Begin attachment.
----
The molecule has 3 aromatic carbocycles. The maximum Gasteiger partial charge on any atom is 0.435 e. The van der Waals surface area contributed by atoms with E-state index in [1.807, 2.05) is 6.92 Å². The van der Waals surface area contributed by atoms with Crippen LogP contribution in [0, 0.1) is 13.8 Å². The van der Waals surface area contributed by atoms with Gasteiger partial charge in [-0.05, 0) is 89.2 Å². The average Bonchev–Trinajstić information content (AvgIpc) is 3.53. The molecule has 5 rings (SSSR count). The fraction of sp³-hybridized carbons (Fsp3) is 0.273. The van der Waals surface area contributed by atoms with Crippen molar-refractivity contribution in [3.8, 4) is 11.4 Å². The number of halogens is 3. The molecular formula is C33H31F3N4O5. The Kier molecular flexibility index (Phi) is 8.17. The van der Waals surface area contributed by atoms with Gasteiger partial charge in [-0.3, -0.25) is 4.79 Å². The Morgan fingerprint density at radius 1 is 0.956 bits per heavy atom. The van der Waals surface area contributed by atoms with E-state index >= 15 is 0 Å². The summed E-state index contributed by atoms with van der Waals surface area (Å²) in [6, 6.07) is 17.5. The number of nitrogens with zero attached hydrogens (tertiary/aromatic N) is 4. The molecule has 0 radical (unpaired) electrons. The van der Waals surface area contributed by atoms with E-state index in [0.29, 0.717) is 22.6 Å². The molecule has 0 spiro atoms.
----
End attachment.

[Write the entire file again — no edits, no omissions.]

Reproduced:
The molecule has 3 aromatic carbocycles. The maximum Gasteiger partial charge on any atom is 0.435 e. The van der Waals surface area contributed by atoms with E-state index in [1.807, 2.05) is 6.92 Å². The van der Waals surface area contributed by atoms with Crippen LogP contribution in [0, 0.1) is 13.8 Å². The van der Waals surface area contributed by atoms with Gasteiger partial charge in [-0.05, 0) is 89.2 Å². The average Bonchev–Trinajstić information content (AvgIpc) is 3.53. The molecule has 5 rings (SSSR count). The fraction of sp³-hybridized carbons (Fsp3) is 0.273. The van der Waals surface area contributed by atoms with Crippen molar-refractivity contribution in [3.8, 4) is 11.4 Å². The number of halogens is 3. The molecular formula is C33H31F3N4O5. The Kier molecular flexibility index (Phi) is 8.17. The van der Waals surface area contributed by atoms with Gasteiger partial charge in [-0.3, -0.25) is 4.79 Å². The Morgan fingerprint density at radius 1 is 0.956 bits per heavy atom. The van der Waals surface area contributed by atoms with E-state index >= 15 is 0 Å². The summed E-state index contributed by atoms with van der Waals surface area (Å²) in [6, 6.07) is 17.5. The number of nitrogens with zero attached hydrogens (tertiary/aromatic N) is 4. The molecule has 0 radical (unpaired) electrons. The van der Waals surface area contributed by atoms with E-state index in [0.29, 0.717) is 22.6 Å². The molecule has 0 spiro atoms.